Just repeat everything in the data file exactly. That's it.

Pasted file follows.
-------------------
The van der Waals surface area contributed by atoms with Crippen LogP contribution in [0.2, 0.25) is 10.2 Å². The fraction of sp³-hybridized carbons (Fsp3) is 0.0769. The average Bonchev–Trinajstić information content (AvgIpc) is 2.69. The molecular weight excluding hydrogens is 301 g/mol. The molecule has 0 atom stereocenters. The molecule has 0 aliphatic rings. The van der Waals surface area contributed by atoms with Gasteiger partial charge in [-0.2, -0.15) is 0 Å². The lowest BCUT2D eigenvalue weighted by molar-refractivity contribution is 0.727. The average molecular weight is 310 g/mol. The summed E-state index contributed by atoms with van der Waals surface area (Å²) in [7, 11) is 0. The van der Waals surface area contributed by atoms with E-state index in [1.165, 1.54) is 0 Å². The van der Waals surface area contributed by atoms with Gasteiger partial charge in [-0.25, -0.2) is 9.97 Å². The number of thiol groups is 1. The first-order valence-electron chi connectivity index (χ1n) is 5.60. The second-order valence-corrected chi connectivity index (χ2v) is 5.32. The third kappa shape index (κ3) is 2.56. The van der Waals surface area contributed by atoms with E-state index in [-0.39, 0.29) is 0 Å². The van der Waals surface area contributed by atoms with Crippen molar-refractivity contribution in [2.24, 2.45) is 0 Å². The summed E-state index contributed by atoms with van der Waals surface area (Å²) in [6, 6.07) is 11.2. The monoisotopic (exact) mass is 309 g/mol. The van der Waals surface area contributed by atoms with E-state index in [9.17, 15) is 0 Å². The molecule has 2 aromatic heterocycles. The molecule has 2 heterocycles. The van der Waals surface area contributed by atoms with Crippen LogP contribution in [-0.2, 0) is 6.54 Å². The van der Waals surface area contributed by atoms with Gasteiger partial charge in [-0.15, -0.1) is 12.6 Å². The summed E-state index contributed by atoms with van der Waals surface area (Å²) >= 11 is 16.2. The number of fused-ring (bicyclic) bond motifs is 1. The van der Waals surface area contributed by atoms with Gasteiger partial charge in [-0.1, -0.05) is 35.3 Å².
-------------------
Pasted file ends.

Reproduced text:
The van der Waals surface area contributed by atoms with Crippen LogP contribution in [0.2, 0.25) is 10.2 Å². The fraction of sp³-hybridized carbons (Fsp3) is 0.0769. The average Bonchev–Trinajstić information content (AvgIpc) is 2.69. The molecular weight excluding hydrogens is 301 g/mol. The molecule has 0 atom stereocenters. The molecule has 0 aliphatic rings. The van der Waals surface area contributed by atoms with Gasteiger partial charge in [-0.2, -0.15) is 0 Å². The lowest BCUT2D eigenvalue weighted by molar-refractivity contribution is 0.727. The average molecular weight is 310 g/mol. The summed E-state index contributed by atoms with van der Waals surface area (Å²) in [7, 11) is 0. The van der Waals surface area contributed by atoms with E-state index in [1.165, 1.54) is 0 Å². The van der Waals surface area contributed by atoms with Gasteiger partial charge in [-0.25, -0.2) is 9.97 Å². The number of thiol groups is 1. The first-order valence-electron chi connectivity index (χ1n) is 5.60. The second-order valence-corrected chi connectivity index (χ2v) is 5.32. The third kappa shape index (κ3) is 2.56. The van der Waals surface area contributed by atoms with E-state index in [-0.39, 0.29) is 0 Å². The van der Waals surface area contributed by atoms with Crippen molar-refractivity contribution in [2.24, 2.45) is 0 Å². The summed E-state index contributed by atoms with van der Waals surface area (Å²) in [6, 6.07) is 11.2. The monoisotopic (exact) mass is 309 g/mol. The van der Waals surface area contributed by atoms with E-state index in [9.17, 15) is 0 Å². The molecule has 2 aromatic heterocycles. The molecule has 2 heterocycles. The van der Waals surface area contributed by atoms with Crippen LogP contribution in [-0.2, 0) is 6.54 Å². The van der Waals surface area contributed by atoms with Gasteiger partial charge in [-0.15, -0.1) is 12.6 Å². The summed E-state index contributed by atoms with van der Waals surface area (Å²) >= 11 is 16.2. The number of fused-ring (bicyclic) bond motifs is 1. The van der Waals surface area contributed by atoms with Gasteiger partial charge in [-0.1, -0.05) is 35.3 Å².